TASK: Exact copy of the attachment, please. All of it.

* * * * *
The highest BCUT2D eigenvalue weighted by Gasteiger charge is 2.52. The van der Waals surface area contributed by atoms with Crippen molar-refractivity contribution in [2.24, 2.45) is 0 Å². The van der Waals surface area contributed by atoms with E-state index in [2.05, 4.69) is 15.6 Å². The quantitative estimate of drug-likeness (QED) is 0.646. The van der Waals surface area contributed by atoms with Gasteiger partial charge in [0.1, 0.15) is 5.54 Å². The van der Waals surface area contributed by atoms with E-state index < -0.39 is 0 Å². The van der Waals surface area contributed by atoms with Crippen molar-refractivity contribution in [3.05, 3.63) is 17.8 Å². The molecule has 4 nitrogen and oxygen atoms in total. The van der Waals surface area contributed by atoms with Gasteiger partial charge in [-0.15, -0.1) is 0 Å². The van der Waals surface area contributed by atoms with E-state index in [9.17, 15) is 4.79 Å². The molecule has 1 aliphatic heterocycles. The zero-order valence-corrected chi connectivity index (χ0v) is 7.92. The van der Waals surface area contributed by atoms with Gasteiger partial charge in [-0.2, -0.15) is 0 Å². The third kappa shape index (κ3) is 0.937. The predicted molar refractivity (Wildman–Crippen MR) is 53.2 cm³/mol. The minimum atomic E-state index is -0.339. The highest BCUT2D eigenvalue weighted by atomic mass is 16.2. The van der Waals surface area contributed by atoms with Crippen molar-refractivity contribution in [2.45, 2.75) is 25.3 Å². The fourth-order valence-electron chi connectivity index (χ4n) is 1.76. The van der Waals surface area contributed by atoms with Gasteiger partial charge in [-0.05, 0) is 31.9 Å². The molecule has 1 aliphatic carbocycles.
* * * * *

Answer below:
The highest BCUT2D eigenvalue weighted by Gasteiger charge is 2.52. The van der Waals surface area contributed by atoms with Crippen molar-refractivity contribution in [2.24, 2.45) is 0 Å². The van der Waals surface area contributed by atoms with E-state index in [2.05, 4.69) is 15.6 Å². The quantitative estimate of drug-likeness (QED) is 0.646. The van der Waals surface area contributed by atoms with Gasteiger partial charge in [0.1, 0.15) is 5.54 Å². The van der Waals surface area contributed by atoms with E-state index < -0.39 is 0 Å². The van der Waals surface area contributed by atoms with Crippen molar-refractivity contribution in [3.05, 3.63) is 17.8 Å². The molecule has 4 nitrogen and oxygen atoms in total. The van der Waals surface area contributed by atoms with Gasteiger partial charge in [-0.15, -0.1) is 0 Å². The van der Waals surface area contributed by atoms with E-state index in [9.17, 15) is 4.79 Å². The molecule has 1 aliphatic heterocycles. The zero-order valence-corrected chi connectivity index (χ0v) is 7.92. The van der Waals surface area contributed by atoms with Gasteiger partial charge in [-0.2, -0.15) is 0 Å². The third kappa shape index (κ3) is 0.937. The predicted molar refractivity (Wildman–Crippen MR) is 53.2 cm³/mol. The minimum atomic E-state index is -0.339. The highest BCUT2D eigenvalue weighted by atomic mass is 16.2. The van der Waals surface area contributed by atoms with Crippen molar-refractivity contribution in [2.45, 2.75) is 25.3 Å². The fourth-order valence-electron chi connectivity index (χ4n) is 1.76. The van der Waals surface area contributed by atoms with Gasteiger partial charge in [-0.05, 0) is 31.9 Å². The molecule has 1 aliphatic carbocycles.